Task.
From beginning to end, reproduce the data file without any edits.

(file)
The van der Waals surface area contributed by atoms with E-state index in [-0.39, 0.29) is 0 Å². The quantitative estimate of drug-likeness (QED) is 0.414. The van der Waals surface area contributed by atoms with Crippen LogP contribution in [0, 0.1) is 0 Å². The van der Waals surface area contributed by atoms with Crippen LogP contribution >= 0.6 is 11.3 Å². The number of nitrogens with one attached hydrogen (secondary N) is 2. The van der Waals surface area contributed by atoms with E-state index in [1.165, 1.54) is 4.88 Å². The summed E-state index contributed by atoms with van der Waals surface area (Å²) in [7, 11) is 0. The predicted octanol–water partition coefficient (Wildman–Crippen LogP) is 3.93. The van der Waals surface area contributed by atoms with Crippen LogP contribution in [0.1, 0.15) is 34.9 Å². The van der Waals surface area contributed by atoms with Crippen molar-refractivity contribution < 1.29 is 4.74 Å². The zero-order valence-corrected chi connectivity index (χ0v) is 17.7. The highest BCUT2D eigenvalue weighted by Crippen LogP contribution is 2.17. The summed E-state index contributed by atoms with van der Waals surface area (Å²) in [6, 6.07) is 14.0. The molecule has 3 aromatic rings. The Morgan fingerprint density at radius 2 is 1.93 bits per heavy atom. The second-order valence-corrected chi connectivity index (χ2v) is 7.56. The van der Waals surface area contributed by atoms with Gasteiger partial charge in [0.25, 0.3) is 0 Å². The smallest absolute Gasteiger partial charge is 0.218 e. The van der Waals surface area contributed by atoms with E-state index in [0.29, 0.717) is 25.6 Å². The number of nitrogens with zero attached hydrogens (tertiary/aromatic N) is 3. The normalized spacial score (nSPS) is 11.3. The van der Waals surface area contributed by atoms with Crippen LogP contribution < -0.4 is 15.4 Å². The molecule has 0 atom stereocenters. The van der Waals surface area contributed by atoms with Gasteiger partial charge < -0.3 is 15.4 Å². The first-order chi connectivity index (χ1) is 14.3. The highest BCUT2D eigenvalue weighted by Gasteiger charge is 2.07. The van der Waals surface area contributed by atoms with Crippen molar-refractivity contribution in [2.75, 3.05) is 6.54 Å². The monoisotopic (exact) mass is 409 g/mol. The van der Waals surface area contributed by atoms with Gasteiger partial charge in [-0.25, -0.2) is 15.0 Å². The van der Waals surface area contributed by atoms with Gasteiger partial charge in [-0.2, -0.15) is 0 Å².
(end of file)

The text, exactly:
The van der Waals surface area contributed by atoms with E-state index in [-0.39, 0.29) is 0 Å². The quantitative estimate of drug-likeness (QED) is 0.414. The van der Waals surface area contributed by atoms with Crippen LogP contribution in [0, 0.1) is 0 Å². The van der Waals surface area contributed by atoms with Crippen LogP contribution >= 0.6 is 11.3 Å². The number of nitrogens with one attached hydrogen (secondary N) is 2. The van der Waals surface area contributed by atoms with E-state index in [1.165, 1.54) is 4.88 Å². The summed E-state index contributed by atoms with van der Waals surface area (Å²) in [7, 11) is 0. The predicted octanol–water partition coefficient (Wildman–Crippen LogP) is 3.93. The van der Waals surface area contributed by atoms with Crippen LogP contribution in [0.1, 0.15) is 34.9 Å². The van der Waals surface area contributed by atoms with Crippen molar-refractivity contribution < 1.29 is 4.74 Å². The zero-order valence-corrected chi connectivity index (χ0v) is 17.7. The highest BCUT2D eigenvalue weighted by Crippen LogP contribution is 2.17. The summed E-state index contributed by atoms with van der Waals surface area (Å²) in [6, 6.07) is 14.0. The molecule has 3 aromatic rings. The Morgan fingerprint density at radius 2 is 1.93 bits per heavy atom. The second-order valence-corrected chi connectivity index (χ2v) is 7.56. The van der Waals surface area contributed by atoms with Gasteiger partial charge in [0.25, 0.3) is 0 Å². The smallest absolute Gasteiger partial charge is 0.218 e. The van der Waals surface area contributed by atoms with E-state index in [0.29, 0.717) is 25.6 Å². The number of nitrogens with zero attached hydrogens (tertiary/aromatic N) is 3. The normalized spacial score (nSPS) is 11.3. The van der Waals surface area contributed by atoms with Crippen LogP contribution < -0.4 is 15.4 Å². The molecule has 0 atom stereocenters. The van der Waals surface area contributed by atoms with Gasteiger partial charge < -0.3 is 15.4 Å². The first-order chi connectivity index (χ1) is 14.3. The highest BCUT2D eigenvalue weighted by Gasteiger charge is 2.07. The van der Waals surface area contributed by atoms with Crippen molar-refractivity contribution in [2.75, 3.05) is 6.54 Å². The monoisotopic (exact) mass is 409 g/mol. The van der Waals surface area contributed by atoms with Gasteiger partial charge in [-0.25, -0.2) is 15.0 Å². The van der Waals surface area contributed by atoms with Gasteiger partial charge in [-0.2, -0.15) is 0 Å².